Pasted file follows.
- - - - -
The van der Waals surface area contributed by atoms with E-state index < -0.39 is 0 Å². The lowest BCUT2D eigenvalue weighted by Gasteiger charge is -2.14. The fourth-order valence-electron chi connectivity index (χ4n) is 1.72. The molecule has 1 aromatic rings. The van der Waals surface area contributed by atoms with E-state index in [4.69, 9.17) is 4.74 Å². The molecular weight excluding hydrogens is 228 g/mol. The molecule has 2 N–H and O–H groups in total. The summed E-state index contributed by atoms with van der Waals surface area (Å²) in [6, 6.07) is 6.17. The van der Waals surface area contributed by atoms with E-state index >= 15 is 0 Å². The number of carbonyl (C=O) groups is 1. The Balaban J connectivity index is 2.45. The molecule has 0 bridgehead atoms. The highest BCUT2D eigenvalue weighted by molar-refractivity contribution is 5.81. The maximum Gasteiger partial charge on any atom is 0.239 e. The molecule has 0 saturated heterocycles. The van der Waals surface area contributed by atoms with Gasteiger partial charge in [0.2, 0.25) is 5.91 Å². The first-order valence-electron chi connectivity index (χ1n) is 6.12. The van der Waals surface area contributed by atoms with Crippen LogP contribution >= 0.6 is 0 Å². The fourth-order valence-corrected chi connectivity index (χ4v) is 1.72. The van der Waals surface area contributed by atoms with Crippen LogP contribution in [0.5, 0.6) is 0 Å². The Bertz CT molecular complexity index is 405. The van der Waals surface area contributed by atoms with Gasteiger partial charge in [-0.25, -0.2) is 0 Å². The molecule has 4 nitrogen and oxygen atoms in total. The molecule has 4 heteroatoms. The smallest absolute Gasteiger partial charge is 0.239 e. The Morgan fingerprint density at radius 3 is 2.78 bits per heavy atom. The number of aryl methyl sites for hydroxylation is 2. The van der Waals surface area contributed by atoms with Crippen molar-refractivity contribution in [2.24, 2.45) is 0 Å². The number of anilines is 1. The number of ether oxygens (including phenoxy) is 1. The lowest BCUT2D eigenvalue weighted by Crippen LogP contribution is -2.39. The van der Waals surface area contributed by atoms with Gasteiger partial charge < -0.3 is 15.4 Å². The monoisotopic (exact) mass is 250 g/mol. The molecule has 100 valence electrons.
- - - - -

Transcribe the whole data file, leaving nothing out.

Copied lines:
The van der Waals surface area contributed by atoms with E-state index < -0.39 is 0 Å². The lowest BCUT2D eigenvalue weighted by Gasteiger charge is -2.14. The fourth-order valence-electron chi connectivity index (χ4n) is 1.72. The molecule has 1 aromatic rings. The van der Waals surface area contributed by atoms with E-state index in [4.69, 9.17) is 4.74 Å². The molecular weight excluding hydrogens is 228 g/mol. The molecule has 2 N–H and O–H groups in total. The summed E-state index contributed by atoms with van der Waals surface area (Å²) in [6, 6.07) is 6.17. The van der Waals surface area contributed by atoms with E-state index >= 15 is 0 Å². The number of carbonyl (C=O) groups is 1. The Balaban J connectivity index is 2.45. The molecule has 0 bridgehead atoms. The highest BCUT2D eigenvalue weighted by molar-refractivity contribution is 5.81. The maximum Gasteiger partial charge on any atom is 0.239 e. The molecule has 0 saturated heterocycles. The van der Waals surface area contributed by atoms with Gasteiger partial charge in [0.2, 0.25) is 5.91 Å². The first-order valence-electron chi connectivity index (χ1n) is 6.12. The van der Waals surface area contributed by atoms with Crippen LogP contribution >= 0.6 is 0 Å². The fourth-order valence-corrected chi connectivity index (χ4v) is 1.72. The van der Waals surface area contributed by atoms with Crippen LogP contribution in [0.5, 0.6) is 0 Å². The Bertz CT molecular complexity index is 405. The van der Waals surface area contributed by atoms with Gasteiger partial charge in [-0.25, -0.2) is 0 Å². The molecule has 4 nitrogen and oxygen atoms in total. The molecule has 4 heteroatoms. The smallest absolute Gasteiger partial charge is 0.239 e. The Morgan fingerprint density at radius 3 is 2.78 bits per heavy atom. The number of aryl methyl sites for hydroxylation is 2. The van der Waals surface area contributed by atoms with Crippen molar-refractivity contribution in [2.24, 2.45) is 0 Å². The number of anilines is 1. The number of ether oxygens (including phenoxy) is 1. The lowest BCUT2D eigenvalue weighted by Crippen LogP contribution is -2.39. The van der Waals surface area contributed by atoms with Gasteiger partial charge < -0.3 is 15.4 Å². The monoisotopic (exact) mass is 250 g/mol. The molecule has 100 valence electrons.